LPL teams first pick their top laners most often of any of the regions, which is a huge departure from LCK and LCS regions that will only pick their top laner first third most often in the draft. Top laners feature very rarely in priority as a result of the more jungle and bottom lane-centric playstyle in the LPL. LPL teams favoring things like Maokai may seem weird, but Maokai's ability to stay safe and Teleport, even from behind, makes him relatively valuable. That said, Shen and Trundle were most often first picked among top lane choices in LPL on Patch 6.13.

Because of the LCK's fondness for two AD carries in particular, it seems they are more likely to first pick an AD carry than teams in any other region. Depending on the choice, Ashe or Sivir can dictate the way in which an LCK team composition is built, so picking the champion early becomes more important.

Obviously the LMS only having a sample size of eight games will heavily influence the result, but half of the first picks were either Braum or Thresh. Hong Kong Esports' Kim "Olleh" Joosung seemed the biggest offender, with Thresh once first picked against him and once banned against him to deny it — and he first picked it the other time. The results in this case are influenced by a single team or player.

Following the choosing of valuable first picks (either really strong champions or flex picks), League of Legends teams often look for jungle or support champions that dictate game pace, but are least affected by head-to-head matchups due to roaming. AD carries also can become a priority, as with a 2v2 in place, a support may have more influence on the lane matchup.

This appears relatively consistent across all five of the major regions. LPL is the only region that, again, appears more willing to early pick a top laner over an AD carry. AD carries are the most frequently picked champions on the first rotation on red side in the LCK to lock down the highly valued of the two most frequently picked AD carries in Ashe or Sivir.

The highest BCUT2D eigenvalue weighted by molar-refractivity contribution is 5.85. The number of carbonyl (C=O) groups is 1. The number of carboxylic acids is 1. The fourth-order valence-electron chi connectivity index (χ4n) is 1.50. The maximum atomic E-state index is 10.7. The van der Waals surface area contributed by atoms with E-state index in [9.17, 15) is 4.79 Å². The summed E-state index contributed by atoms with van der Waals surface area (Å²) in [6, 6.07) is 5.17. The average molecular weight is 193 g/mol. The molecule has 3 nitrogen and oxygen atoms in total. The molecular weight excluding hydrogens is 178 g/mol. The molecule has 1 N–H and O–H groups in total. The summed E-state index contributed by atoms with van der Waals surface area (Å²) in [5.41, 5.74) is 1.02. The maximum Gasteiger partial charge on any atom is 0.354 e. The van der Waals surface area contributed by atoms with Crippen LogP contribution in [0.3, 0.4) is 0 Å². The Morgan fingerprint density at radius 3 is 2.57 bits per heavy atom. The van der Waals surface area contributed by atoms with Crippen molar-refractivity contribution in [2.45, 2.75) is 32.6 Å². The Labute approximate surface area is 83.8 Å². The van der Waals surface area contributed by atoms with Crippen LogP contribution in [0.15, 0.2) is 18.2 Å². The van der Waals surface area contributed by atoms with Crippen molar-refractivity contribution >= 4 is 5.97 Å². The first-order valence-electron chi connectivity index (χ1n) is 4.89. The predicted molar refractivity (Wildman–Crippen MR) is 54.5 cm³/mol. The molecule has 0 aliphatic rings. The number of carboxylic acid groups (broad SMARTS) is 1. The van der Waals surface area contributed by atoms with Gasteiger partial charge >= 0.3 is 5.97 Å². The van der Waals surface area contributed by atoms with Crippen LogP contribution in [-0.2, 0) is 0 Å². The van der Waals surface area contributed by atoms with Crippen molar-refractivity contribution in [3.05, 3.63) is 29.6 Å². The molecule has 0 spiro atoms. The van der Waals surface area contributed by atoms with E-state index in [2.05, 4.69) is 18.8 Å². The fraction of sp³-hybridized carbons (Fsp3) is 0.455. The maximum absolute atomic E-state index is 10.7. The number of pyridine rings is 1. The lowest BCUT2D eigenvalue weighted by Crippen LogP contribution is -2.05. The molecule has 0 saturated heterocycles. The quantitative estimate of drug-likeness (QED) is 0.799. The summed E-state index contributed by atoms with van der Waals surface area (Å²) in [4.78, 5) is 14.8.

As expected, solo lane champions are by far the most last picked. NA and EU LCS teams appear slightly more in favor of counter-picking the top lane, while LPL and LCK teams seem to strongly favor last picking mid lane, especially the LPL where the percentage of mid lane last picks more than double those of top lane last picks.

This can also explain some of the increased assassin priority in the LPL, as if mid lane has counterpick reserved for him much more often, that opens up the possible champions he can play just for a counterpick scenario considerably. With Shen priority in the LCK, Shen can also be chosen relatively early in draft, as many of his matchups are based around skill or power spikes.

LMS last picks are again heavily influenced by a small sample, as they only last picked AD carries twice. But a slightly higher AD carry last pick priority does exist in the LPL. Since the LMS playstyle of favoring the bottom side more than the top side is similar to that of the LPL, one might expect a higher AD carry last pick rate in the LMS in general.

NA LCS teams have a lot more emphasis on carry top lane picks, giving them more value for top lane counterpicks. Meanwhile, EU LCS teams have a somewhat smaller pool of picks, but still seem to favor direct counters, especially in the case of Irelia, Gnar, and Trundle, champions that seem to have a triangular counter-matchup relationship with Gnar countering Trundle, Trundle countering Irelia and Irelia contering Gnar.